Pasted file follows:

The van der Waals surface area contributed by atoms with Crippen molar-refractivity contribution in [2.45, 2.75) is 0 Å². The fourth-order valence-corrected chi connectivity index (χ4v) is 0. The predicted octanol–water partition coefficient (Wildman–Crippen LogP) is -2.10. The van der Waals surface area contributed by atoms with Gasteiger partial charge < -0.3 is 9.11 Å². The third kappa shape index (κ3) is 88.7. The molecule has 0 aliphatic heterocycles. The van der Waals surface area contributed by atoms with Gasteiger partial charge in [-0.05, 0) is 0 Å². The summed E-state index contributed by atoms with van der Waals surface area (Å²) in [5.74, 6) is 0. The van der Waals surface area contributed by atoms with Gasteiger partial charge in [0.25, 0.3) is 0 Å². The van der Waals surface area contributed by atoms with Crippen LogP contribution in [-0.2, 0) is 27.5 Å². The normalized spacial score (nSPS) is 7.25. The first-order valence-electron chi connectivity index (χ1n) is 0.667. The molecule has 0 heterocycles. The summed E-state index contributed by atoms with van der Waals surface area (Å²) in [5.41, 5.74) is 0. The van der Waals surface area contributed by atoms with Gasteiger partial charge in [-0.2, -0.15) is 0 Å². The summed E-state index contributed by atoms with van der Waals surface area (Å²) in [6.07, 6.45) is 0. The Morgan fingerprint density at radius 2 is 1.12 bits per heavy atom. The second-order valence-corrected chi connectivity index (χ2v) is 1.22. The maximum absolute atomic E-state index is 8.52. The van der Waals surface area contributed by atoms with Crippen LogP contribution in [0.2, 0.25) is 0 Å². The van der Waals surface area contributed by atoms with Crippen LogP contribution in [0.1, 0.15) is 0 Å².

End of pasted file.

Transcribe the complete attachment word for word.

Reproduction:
The van der Waals surface area contributed by atoms with Crippen molar-refractivity contribution in [2.45, 2.75) is 0 Å². The fourth-order valence-corrected chi connectivity index (χ4v) is 0. The predicted octanol–water partition coefficient (Wildman–Crippen LogP) is -2.10. The van der Waals surface area contributed by atoms with Gasteiger partial charge < -0.3 is 9.11 Å². The third kappa shape index (κ3) is 88.7. The molecule has 0 aliphatic heterocycles. The van der Waals surface area contributed by atoms with Gasteiger partial charge in [-0.05, 0) is 0 Å². The summed E-state index contributed by atoms with van der Waals surface area (Å²) in [5.74, 6) is 0. The van der Waals surface area contributed by atoms with Gasteiger partial charge in [0.25, 0.3) is 0 Å². The van der Waals surface area contributed by atoms with Crippen LogP contribution in [-0.2, 0) is 27.5 Å². The normalized spacial score (nSPS) is 7.25. The first-order valence-electron chi connectivity index (χ1n) is 0.667. The molecule has 0 heterocycles. The summed E-state index contributed by atoms with van der Waals surface area (Å²) in [5.41, 5.74) is 0. The van der Waals surface area contributed by atoms with Gasteiger partial charge in [-0.2, -0.15) is 0 Å². The summed E-state index contributed by atoms with van der Waals surface area (Å²) in [6.07, 6.45) is 0. The Morgan fingerprint density at radius 2 is 1.12 bits per heavy atom. The second-order valence-corrected chi connectivity index (χ2v) is 1.22. The maximum absolute atomic E-state index is 8.52. The van der Waals surface area contributed by atoms with Crippen LogP contribution in [0.2, 0.25) is 0 Å². The van der Waals surface area contributed by atoms with Crippen LogP contribution in [0.1, 0.15) is 0 Å².